2. Use a sharpie marker. I’d learned this trick from Dale’s video but thought it pertinent to mention it here. To make sure you are actually sharpening every bit of your head, coat the entire edge with a sharpie and don’t be afraid to do it more than once.
  3. Learn to get a feel for the edge. No, this isn’t a bad pun. The cutting edge of a broadhead has a feel to it with a file. The nearer to the ferrule you get with the file (the file is fairly parallel to the top of the head), the less it feels like you are cutting. The closer to the edge you get (file is working more perpendicular to the head), the more it feels like the file is cutting. Hold an old broadhead in your hands and rotate it up or down to see what I mean. Use the ferrule as an indicator. If you are taking the finish off the top of the head, you are holding the file too parallel to the head and need to increase the angle of the file in regards to the broadhead.

    A broadhead with scars from improper filing. Check out the streak in the finish on the ferrule. This is caused by not angling the file enough.

  4. Don’t push too hard. Grinding a broadhead’s edge fresh out of the package is the only time you should have to apply pressure while filing. It is time to lighten up once you’ve achieved a bur (the edge will have a serrated feel to it). Once you’ve achieved that bur you want to alternate both sides of the head with a very light pressure. The final strokes should be nothing but the weight of the file on the head. Once you’ve achieved that level of sharpness it is time to move to a strop.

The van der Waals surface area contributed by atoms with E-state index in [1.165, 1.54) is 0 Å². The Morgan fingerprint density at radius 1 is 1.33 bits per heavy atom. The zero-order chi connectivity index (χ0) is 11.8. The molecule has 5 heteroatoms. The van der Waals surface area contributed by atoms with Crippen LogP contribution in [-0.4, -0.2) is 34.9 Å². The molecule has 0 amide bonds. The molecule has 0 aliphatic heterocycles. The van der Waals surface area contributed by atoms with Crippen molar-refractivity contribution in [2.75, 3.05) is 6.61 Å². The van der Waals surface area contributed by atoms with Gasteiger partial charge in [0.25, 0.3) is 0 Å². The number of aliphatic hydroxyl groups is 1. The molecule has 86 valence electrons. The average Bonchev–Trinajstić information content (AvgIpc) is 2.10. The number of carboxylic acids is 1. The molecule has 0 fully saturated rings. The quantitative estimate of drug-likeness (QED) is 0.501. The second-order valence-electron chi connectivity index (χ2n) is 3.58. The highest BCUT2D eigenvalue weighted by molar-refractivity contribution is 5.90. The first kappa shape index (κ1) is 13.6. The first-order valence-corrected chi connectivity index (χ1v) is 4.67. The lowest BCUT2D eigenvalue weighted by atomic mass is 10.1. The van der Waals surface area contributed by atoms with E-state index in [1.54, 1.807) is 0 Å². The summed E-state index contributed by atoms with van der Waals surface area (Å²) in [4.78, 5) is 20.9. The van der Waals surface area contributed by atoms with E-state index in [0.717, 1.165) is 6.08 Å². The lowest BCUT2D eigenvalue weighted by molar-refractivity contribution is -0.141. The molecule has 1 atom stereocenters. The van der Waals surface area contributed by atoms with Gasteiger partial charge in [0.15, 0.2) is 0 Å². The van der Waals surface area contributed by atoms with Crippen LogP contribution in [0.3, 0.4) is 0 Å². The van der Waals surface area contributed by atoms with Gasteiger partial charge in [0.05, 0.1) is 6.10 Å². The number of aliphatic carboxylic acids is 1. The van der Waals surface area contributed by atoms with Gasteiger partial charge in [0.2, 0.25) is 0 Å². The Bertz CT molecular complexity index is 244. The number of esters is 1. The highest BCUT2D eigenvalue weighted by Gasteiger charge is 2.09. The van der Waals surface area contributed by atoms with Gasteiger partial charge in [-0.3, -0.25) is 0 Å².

5. Stropping tips. To make sure you have the correct angle without a KME, choke up on the arrow until you are as close to the head as possible, position the head on the strop perpendicular, place your index finger near the edge and apply light pressure as you run the blade down the strop long ways. Flip and repeat to get all sides. The pressure principles apply here as well — moderately light to extremely light pressure.

  6. Cardboard works. Dr. Ashby tells us that a mirror finish makes for better penetration and I believe him. A flat, clean piece of cardboard will help you achieve that finish. All you have to do is apply the stropping principles discussed above to the cardboard. I use priority mail boxes. You can actually see the discarded pieces of steel and leather coming off the edge. A few passes should be sufficient. You’ll notice a difference!
  7. Practice on old heads. Broadheads are expensive these days. Don’t massacre a brand new pack learning to use a file. Get your hands on some used heads and work those awhile. Every bowhunter has old castoffs laying around. I’ve gone to archery shows and bought them for $1.00 a head. These are the perfect practice candidates.

Thank you for reading and good luck! Feel free to comment below if you have any questions or Like my Facebook page.

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One Response to Honing a Skill

  1. Pingback: Strops…they ain’t just for barbers | Simply Traditional